Bringing up loopback interface:                            [  OK  ]
Bringing up interface eth0:                                [  OK  ]
Bringing up interface eth0-blahsecond:                     [  OK  ]
[root@srv-1 network-scripts]# /sbin/ifconfig
eth0      Link encap:Ethernet  HWaddr 00:60:97:94:52:69  
inet addr:10.50.100.1  Bcast:10.50.100.255  Mask:255.255.255.0
inet6 addr: fe80::260:97ff:fe94:5269/64 Scope:Link
UP BROADCAST RUNNING MULTICAST  MTU:1500  Metric:1
RX packets:383046 errors:0 dropped:0 overruns:0 frame:0
TX packets:456302 errors:0 dropped:0 overruns:0 carrier:0
collisions:0 txqueuelen:1000 
RX bytes:234100139 (223.2 MiB)  TX bytes:304511869 (290.4 MiB)
Interrupt:5 Base address:0xd400 
eth0:blah Link encap:Ethernet  HWaddr 00:60:97:94:52:69  
inet addr:10.50.100.2  Bcast:10.50.100.255  Mask:255.255.255.0
UP BROADCAST RUNNING MULTICAST  MTU:1500  Metric:1
Interrupt:5 Base address:0xd400 
lo        Link encap:Local Loopback  
inet addr:127.0.0.1  Mask:255.0.0.0
inet6 addr: ::1/128 Scope:Host
UP LOOPBACK RUNNING  MTU:16436  Metric:1
RX packets:1977 errors:0 dropped:0 overruns:0 frame:0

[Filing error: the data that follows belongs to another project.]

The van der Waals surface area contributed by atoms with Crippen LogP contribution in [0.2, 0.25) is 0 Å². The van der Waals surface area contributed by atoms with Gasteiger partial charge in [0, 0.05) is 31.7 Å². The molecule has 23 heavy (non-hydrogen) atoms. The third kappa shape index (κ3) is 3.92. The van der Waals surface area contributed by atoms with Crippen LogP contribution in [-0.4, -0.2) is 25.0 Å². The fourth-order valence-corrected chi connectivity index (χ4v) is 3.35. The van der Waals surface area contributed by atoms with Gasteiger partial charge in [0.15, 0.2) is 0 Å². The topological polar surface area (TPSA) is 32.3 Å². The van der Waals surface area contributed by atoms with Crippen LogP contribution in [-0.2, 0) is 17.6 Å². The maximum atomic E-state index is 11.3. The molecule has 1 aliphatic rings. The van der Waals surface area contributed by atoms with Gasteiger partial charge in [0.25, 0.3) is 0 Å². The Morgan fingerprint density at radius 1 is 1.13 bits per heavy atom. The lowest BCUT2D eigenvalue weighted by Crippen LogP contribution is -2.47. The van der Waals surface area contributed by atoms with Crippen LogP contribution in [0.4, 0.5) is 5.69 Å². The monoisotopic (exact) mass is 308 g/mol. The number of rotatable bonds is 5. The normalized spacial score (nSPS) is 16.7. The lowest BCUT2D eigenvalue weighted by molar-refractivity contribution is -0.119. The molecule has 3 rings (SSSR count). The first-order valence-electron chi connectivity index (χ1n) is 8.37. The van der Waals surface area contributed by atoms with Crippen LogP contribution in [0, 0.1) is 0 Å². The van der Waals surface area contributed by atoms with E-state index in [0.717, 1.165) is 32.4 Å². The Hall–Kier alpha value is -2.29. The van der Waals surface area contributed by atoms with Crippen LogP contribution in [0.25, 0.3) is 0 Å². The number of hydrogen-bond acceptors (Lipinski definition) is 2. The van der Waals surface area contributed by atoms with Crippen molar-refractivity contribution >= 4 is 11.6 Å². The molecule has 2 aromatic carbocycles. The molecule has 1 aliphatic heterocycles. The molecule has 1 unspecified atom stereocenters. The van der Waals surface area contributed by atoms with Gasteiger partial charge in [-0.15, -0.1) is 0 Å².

TX packets:1977 errors:0 dropped:0 overruns:0 carrier:0
collisions:0 txqueuelen:0 
RX bytes:107244 (104.7 KiB)  TX bytes:107244 (104.7 KiB)
[root@srv-1 network-scripts]#

The colon after eth0 on the interface name does seem to be required with this CentOS 4 box. Without it, the startup script seems to hang. Also, notice how the stuff after the : is truncated to 4 characters. Let’s change the device name to something more standard:

 
[root@srv-1 network-scripts]# vi ifcfg-eth0-blahsecond
[root@srv-1 network-scripts]# cat ifcfg-eth0-blahsecond
DEVICE=eth0:1
BOOTPROTO=static
BROADCAST=10.50.100.255
HWADDR=00:60:97:94:52:69
IPADDR=10.50.100.2
NETMASK=255.255.255.0
NETWORK=10.50.100.0
ONBOOT=yes
TYPE=Ethernet
[root@srv-1 network-scripts]# /etc/init.d/network restart
Shutting down interface eth0:                              [  OK  ]
Shutting down loopback interface:                          [  OK  ]
Setting network parameters:                                [  OK  ]
Bringing up loopback interface:                            [  OK  ]
Bringing up interface eth0:                                [  OK  ]
Bringing up interface eth0-blahsecond:                     [  OK  ]
[root@srv-1 network-scripts]# /sbin/ifconfig
eth0      Link encap:Ethernet  HWaddr 00:60:97:94:52:69  
inet addr:10.50.100.1  Bcast:10.50.100.255  Mask:255.255.255.0
inet6 addr: fe80::260:97ff:fe94:5269/64 Scope:Link
UP BROADCAST RUNNING MULTICAST  MTU:1500  Metric:1
RX packets:384060 errors:0 dropped:0 overruns:0 frame:0
TX packets:457491 errors:0 dropped:0 overruns:0 carrier:0
collisions:0 txqueuelen:1000 
RX bytes:234243015 (223.3 MiB)  TX bytes:305215295 (291.0 MiB)
Interrupt:5 Base address:0xd400